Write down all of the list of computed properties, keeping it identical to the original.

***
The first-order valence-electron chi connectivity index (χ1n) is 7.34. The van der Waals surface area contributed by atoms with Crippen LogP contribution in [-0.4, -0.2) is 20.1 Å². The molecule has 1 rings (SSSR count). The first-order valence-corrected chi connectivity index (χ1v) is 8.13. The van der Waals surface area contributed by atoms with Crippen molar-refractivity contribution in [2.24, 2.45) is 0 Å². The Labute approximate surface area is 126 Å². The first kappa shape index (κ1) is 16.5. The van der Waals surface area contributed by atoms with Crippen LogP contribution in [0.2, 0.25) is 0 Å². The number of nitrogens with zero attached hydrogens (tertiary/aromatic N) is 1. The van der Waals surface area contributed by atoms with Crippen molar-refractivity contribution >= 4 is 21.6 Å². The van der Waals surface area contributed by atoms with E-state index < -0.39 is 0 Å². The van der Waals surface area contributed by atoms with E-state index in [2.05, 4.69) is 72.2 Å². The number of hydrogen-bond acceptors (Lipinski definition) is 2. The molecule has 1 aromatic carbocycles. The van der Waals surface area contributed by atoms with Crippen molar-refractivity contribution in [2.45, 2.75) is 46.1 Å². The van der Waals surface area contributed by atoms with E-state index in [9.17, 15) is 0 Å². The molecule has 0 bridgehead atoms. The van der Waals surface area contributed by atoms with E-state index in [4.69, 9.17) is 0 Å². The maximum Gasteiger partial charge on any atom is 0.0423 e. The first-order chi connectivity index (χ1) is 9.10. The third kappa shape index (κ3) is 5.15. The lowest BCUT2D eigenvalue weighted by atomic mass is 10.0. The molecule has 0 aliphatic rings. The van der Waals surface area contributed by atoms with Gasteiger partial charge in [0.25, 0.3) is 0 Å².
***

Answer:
The first-order valence-electron chi connectivity index (χ1n) is 7.34. The van der Waals surface area contributed by atoms with Crippen LogP contribution in [-0.4, -0.2) is 20.1 Å². The molecule has 1 rings (SSSR count). The first-order valence-corrected chi connectivity index (χ1v) is 8.13. The van der Waals surface area contributed by atoms with Crippen molar-refractivity contribution in [2.24, 2.45) is 0 Å². The Labute approximate surface area is 126 Å². The first kappa shape index (κ1) is 16.5. The van der Waals surface area contributed by atoms with Crippen LogP contribution in [0.2, 0.25) is 0 Å². The number of nitrogens with zero attached hydrogens (tertiary/aromatic N) is 1. The van der Waals surface area contributed by atoms with Crippen molar-refractivity contribution >= 4 is 21.6 Å². The van der Waals surface area contributed by atoms with E-state index < -0.39 is 0 Å². The van der Waals surface area contributed by atoms with E-state index in [2.05, 4.69) is 72.2 Å². The number of hydrogen-bond acceptors (Lipinski definition) is 2. The molecule has 1 aromatic carbocycles. The van der Waals surface area contributed by atoms with Crippen molar-refractivity contribution in [2.45, 2.75) is 46.1 Å². The van der Waals surface area contributed by atoms with E-state index in [9.17, 15) is 0 Å². The molecule has 0 bridgehead atoms. The van der Waals surface area contributed by atoms with E-state index in [4.69, 9.17) is 0 Å². The maximum Gasteiger partial charge on any atom is 0.0423 e. The first-order chi connectivity index (χ1) is 9.10. The third kappa shape index (κ3) is 5.15. The lowest BCUT2D eigenvalue weighted by atomic mass is 10.0. The molecule has 0 aliphatic rings. The van der Waals surface area contributed by atoms with Gasteiger partial charge in [0.25, 0.3) is 0 Å².